12. Campylobacter jejuni induces transcellular translocation of commensal bacteria via lipid rafts

    Directory of Open Access Journals (Sweden)

    Kalischuk Lisa D

    2009-02-01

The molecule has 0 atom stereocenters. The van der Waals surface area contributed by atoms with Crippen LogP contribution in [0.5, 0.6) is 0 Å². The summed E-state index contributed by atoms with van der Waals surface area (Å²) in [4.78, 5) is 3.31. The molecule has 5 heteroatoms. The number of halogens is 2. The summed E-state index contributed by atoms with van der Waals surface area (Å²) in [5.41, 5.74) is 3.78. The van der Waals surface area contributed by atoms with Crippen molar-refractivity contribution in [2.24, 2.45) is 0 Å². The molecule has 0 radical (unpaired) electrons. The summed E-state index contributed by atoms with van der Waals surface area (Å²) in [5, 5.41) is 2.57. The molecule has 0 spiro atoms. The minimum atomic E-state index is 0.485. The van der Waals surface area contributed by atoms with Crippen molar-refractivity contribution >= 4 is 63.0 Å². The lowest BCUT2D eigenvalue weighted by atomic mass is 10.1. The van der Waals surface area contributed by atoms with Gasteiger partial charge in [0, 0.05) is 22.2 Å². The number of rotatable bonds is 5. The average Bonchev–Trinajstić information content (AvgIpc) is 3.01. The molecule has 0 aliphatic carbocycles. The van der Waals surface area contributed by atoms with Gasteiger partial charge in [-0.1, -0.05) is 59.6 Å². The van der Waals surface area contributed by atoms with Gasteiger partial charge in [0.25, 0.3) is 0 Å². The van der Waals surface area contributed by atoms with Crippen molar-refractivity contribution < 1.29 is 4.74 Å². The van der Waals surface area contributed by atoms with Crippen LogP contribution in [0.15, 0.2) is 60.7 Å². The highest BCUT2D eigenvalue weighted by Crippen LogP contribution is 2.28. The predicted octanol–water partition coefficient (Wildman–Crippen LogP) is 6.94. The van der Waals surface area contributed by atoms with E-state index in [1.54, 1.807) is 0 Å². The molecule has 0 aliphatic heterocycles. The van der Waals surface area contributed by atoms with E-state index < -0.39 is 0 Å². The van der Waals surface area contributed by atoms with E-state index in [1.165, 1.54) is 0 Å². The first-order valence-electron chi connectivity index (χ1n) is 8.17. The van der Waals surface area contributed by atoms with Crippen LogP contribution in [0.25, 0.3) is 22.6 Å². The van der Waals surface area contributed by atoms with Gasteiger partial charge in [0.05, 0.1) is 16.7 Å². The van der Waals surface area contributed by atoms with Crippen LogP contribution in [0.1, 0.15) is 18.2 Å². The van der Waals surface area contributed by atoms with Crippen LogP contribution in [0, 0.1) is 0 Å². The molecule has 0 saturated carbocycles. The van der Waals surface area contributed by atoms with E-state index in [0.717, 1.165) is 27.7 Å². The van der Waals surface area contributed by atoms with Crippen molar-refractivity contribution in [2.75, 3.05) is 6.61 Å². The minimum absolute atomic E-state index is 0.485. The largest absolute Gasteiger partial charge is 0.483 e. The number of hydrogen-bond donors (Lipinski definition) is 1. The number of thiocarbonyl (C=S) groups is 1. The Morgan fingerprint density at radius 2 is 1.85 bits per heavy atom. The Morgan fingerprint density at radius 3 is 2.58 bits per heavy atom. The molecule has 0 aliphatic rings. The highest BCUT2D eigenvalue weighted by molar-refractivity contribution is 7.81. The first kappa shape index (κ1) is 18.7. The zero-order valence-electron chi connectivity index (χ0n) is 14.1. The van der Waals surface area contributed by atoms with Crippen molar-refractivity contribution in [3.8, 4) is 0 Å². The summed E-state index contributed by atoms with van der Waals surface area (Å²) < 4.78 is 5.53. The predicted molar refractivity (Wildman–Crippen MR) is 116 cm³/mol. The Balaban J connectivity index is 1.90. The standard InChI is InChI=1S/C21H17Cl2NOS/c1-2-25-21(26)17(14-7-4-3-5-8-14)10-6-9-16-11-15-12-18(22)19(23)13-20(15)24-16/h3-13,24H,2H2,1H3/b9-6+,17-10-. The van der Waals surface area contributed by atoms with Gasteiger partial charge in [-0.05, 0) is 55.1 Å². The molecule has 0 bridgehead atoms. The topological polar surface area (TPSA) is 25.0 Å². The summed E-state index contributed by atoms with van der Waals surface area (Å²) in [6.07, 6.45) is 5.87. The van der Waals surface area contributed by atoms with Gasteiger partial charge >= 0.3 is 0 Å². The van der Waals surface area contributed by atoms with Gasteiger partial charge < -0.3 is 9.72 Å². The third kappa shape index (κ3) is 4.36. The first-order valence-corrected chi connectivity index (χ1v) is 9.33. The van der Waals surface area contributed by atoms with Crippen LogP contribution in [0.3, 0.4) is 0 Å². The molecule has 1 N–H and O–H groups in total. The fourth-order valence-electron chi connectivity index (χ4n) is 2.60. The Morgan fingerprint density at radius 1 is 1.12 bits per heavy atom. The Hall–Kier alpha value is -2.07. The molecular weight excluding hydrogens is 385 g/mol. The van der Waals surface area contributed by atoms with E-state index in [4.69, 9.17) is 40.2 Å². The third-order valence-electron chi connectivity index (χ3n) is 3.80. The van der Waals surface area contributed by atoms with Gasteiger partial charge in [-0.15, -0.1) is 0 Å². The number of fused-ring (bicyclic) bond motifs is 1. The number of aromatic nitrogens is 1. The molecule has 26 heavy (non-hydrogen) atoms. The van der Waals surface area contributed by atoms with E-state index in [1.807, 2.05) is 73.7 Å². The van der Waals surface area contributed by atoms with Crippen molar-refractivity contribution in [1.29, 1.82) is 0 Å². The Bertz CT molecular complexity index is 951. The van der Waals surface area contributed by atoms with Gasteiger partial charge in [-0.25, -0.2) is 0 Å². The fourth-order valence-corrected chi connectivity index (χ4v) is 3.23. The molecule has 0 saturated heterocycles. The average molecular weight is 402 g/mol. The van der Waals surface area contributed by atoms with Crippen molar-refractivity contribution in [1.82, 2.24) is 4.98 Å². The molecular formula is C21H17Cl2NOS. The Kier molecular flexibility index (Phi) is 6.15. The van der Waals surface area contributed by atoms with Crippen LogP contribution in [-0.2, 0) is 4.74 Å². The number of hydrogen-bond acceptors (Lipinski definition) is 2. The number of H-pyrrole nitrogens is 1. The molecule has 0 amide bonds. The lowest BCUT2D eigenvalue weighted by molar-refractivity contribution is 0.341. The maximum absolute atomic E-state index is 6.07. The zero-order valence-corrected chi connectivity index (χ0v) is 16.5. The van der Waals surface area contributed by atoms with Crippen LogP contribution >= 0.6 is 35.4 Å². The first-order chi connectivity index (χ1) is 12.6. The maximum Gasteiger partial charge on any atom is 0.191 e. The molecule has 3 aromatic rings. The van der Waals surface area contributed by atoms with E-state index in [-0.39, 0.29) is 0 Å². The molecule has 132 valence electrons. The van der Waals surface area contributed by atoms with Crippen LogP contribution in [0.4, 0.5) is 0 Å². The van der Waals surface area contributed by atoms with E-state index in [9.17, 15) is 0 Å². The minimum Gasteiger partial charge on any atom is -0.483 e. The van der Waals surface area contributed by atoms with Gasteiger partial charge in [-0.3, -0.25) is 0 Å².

Full Text Available Abstract Background Campylobacter enteritis represents a risk factor for the development of inflammatory bowel disease (IBD via unknown mechanisms. As IBD patients exhibit inflammatory responses to their commensal intestinal microflora, factors that induce translocation of commensal bacteria across the intestinal epithelium may contribute to IBD pathogenesis. This study sought to determine whether Campylobacter induces translocation of non-invasive intestinal bacteria, and characterize underlying mechanisms. Methods Mice were infected with C. jejuni and translocation of intestinal bacteria was assessed by quantitative bacterial culture of mesenteric lymph nodes (MLNs, liver, and spleen. To examine mechanisms of Campylobacter-induced bacterial translocation, transwell-grown T84 monolayers were inoculated with non-invasive Escherichia coli HB101 ± wild-type Campylobacter or invasion-defective mutants, and bacterial internalization and translocation were measured. Epithelial permeability was assessed by measuring flux of a 3 kDa dextran probe. The role of lipid rafts was assessed by cholesterol depletion and caveolin co-localization. Results C. jejuni 81–176 induced translocation of commensal intestinal bacteria to the MLNs, liver, and spleen of infected mice. In T84 monolayers, Campylobacter-induced internalization and translocation of E. coli occurred via a transcellular pathway, without increasing epithelial permeability, and was blocked by depletion of epithelial plasma membrane cholesterol. Invasion-defective mutants and Campylobacter-conditioned cell culture medium also induced E. coli translocation, indicating that C. jejuni does not directly 'shuttle' bacteria into enterocytes. In C. jejuni-treated monolayers, translocating E. coli associated with lipid rafts, and this phenomenon was blocked by cholesterol depletion. Conclusion Campylobacter, regardless of its own invasiveness, promotes the translocation of non-invasive bacteria across